As lockdown restrictions ease in the UK, with hospitality businesses such as restaurants, pubs, bars, and cafes now able to reopen for indoor drinking and dining, small dinner parties are also permitted. As of Monday 17th May, groups of six or two households are able to meet indoors, providing an ideal opportunity to show off those new cooking skills picked up over various states of lockdown. Of all the impressive dinner party dishes, and there are many, duck tends to feature in most of my favourites. Pan-seared duck breast is a good, arguably healthier, use of the bird, but there’s nothing quite like duck confit – considered one of the finest French dishes, and for good reason.
A dish that’s made across France, duck confit (or canard de confit) is a particular specialty of Gascony. According to the families perpetuating the tradition of duck confit, all of the duck’s pieces are used to produce the meal, with each element having its own specific use in traditional cooking. Duck legs are the most popular choice for modern duck confit, however. To produce the dish, a centuries-old process of preservation dates back to a time long before refrigerators were invented. Here, salt and herbs are used to cure the duck, typically for anywhere between 12-36 hours. Once cured, the salt and herbs are washed off before the meat is patted dry then slowly cooked in its own fat. The entire process takes time, but the final result’s flavour is worth every second of cooking, which is mostly inactive. It just requires a bit of planning.
As well as lasting for around one month when cooled and stored, covered in its fat, duck confit is a remarkably versatile dish, and the leftover fat demands to be reserved and used for future cooking. Crispy sautéed potatoes are a perfect accompaniment to duck confit, as is a simple bitter leaf salad. This duck confit recipe makes enough for six people, but can easily be scaled up or down accordingly, served with braised red cabbage and pear.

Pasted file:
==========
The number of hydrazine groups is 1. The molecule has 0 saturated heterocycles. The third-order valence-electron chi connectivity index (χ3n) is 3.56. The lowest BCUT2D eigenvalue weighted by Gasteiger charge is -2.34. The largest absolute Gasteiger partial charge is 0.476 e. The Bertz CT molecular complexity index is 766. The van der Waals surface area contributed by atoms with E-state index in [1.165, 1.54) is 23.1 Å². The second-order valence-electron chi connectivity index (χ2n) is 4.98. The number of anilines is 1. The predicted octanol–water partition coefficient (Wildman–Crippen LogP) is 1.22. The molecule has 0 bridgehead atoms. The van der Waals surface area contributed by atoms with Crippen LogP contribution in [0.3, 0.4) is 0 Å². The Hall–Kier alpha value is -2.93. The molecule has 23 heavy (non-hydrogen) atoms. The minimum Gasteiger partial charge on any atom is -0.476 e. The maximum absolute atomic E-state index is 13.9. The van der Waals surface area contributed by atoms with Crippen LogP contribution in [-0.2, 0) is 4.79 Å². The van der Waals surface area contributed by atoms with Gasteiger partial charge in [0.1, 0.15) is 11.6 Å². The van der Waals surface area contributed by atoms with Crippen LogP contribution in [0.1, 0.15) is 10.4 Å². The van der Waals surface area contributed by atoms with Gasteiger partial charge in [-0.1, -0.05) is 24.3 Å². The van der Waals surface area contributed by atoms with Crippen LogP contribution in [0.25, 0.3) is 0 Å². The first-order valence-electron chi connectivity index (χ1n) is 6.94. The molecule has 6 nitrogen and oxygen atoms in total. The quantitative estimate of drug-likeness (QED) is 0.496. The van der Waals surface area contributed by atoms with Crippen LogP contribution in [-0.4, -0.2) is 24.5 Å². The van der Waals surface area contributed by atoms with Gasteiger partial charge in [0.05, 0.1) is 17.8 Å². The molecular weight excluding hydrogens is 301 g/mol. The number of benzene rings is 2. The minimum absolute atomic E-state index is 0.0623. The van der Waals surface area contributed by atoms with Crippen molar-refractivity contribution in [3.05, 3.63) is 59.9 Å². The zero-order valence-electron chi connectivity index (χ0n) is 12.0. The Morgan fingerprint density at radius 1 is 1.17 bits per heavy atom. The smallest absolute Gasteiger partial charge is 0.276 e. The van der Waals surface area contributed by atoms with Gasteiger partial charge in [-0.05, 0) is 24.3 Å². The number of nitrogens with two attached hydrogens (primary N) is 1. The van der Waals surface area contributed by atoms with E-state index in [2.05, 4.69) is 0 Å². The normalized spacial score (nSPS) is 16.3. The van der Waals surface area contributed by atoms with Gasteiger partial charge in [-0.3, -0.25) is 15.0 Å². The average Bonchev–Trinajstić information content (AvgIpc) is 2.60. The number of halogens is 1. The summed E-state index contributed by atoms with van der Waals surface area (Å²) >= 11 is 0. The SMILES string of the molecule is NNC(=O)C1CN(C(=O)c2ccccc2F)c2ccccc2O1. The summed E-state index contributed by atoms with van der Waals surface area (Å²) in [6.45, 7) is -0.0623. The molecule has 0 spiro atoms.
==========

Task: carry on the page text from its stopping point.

- 6 duck legs
- 1.5 kg duck fat
- 8 tbsp fine salt
- A few sprigs rosemary
- A few sprigs thyme
- 2 bay leaves
- 1 orange zest only
- 1 tbsp black peppercorns
- 6 cloves garlic
- 1 cinnamon stick
For the braised red cabbage and pear
- 1 large red cabbage quartered, cored, and thinly sliced
- 1 large onion finely sliced
- 4 pears quartered, cored, and sliced
- 200 ml red wine
- 1 cinnamon stick
- 1 star anise
- 1 tbsp soft brown sugar
- 1 tbsp red wine vinegar
- On the day before serving, combine the salt, rosemary, thyme, bay leaves, orange zest, cinnamon stick, and peppercorns in a large tray or bowl.
- Prick the skin of the duck legs with a fork or skewer and place skin-side down in the salt mixture, and fully submerge. Cover or transfer to a zip-lock bag and refrigerate for at least 12 hours (up to 36 hours).
- Once cured, rinse the curing mixture off of the duck legs and pat dry.
- Preheat the oven to 120C/Gas ½.
- In a casserole or oven-proof saucepan, melt the duck fat and gently add the duck legs to the pan with the garlic cloves. Bring to a simmer and transfer to the oven.
- Cook for 3-4 hours until the meat is tender and the duck is well-coloured. If need be, transfer the duck legs to a baking tray and crisp up the skin in the oven at 200C/Gas 6 for approximately 30 minutes, keeping an eye on the duck, to prevent it from burning.
- For the braised red cabbage and pear
- While the duck is cooking, core and thinly slice the red cabbage and slice the onion. Add to a large saucepan with the wine, cinnamon, star anise, sugar, and vinegar.
- Bring to the boil and cover the pan. Simmer the cabbage for one hour. Add a splash of water if necessary.
- Add the pear to the pan and simmer for another hour. Add water if the cabbage dries out while cooking. Strain (if necessary), season with a generous pinch of salt, and serve alongside the duck confit.